Alexa Hall’s interview with British artist and writer Harland Miller, accompanied by Lonny Spence’s photos, in the current issue of Varón is a great read. Miller, though represented by some of the world’s best-known galleries and with an impressive track record of museum shows under his belt, is arguably somewhat neglected in the field of what gets commonly lumped in under the banner of ‘Brit Art’.
Miller, whose debut novel ‘Slow Down Arthur, Stick To Thirty’ was published to critical acclaim in 2000, was initially known primarily as a writer and it wasn’t until his work as a visual artist was later equally praised, that he gained attention as a painter. Bucking the lingering differentiations that still make it difficult for anyone to be taken too seriously in either discipline should they choose to do both, Miller still remains something of a cult figure within the UK’s persistently media-friendly firmament of art superstars.
However, this seems of little interest to either Miller or his interviewer as they embark on a rambling conversation in which everything from Miller’s sojourn in a house of transvestite hookers in New York to his fascination with the Goth festivals of Grimsby are discussed. Quite expectedly, a lot of the conversation centres on the painter from Yorkshire’s literary interests and activities.
In what appears to be one of the emergent Varón’s regular features – an interview with a contemporary artist – cultural journo Alexa Hall gets to grips with the British artist.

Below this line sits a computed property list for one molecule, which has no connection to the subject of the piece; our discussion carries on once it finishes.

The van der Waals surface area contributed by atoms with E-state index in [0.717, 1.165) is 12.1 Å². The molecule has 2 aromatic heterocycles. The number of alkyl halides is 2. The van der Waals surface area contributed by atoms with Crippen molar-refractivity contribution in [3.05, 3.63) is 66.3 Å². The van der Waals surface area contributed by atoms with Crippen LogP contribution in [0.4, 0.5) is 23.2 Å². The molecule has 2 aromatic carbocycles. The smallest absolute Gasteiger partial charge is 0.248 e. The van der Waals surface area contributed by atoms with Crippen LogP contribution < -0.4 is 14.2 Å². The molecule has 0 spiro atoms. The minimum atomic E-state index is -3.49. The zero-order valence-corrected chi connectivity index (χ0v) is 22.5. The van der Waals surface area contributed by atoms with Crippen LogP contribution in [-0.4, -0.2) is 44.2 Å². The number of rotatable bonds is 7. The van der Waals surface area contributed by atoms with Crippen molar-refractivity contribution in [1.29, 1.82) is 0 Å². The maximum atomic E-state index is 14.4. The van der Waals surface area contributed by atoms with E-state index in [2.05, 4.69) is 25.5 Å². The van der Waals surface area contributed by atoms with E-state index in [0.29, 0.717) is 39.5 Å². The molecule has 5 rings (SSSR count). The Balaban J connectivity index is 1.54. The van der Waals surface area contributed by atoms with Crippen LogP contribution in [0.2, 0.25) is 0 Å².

Those familiar with Harland Miller’s paintings based on the classic Penguin paperback cover designs probably readily make the connection between these and his literary activities, though the artist himself seems to have an ambivalent view. This is not an interview set up with the purpose of any particular product to plug, but rather in the tradition of a reasonably intimate portrait. Miller candidly gives insight into his stop-start creative processes and the various personal influences that have made him the kind of artist he is; that, for example, mean that he is still working on his long awaited novel about the Yorkshire Ripper. His blunt opinions on the relative stamina and discipline that need to be exercised writers and visual artists are both amusing and, indeed, may earn him a few scowls the next time he turns up at the opening of some lauded cotemporary visual artist.
But, the reasons that this article warrants an ‘editorial of the month’ are self-evident: get hold of it and read it.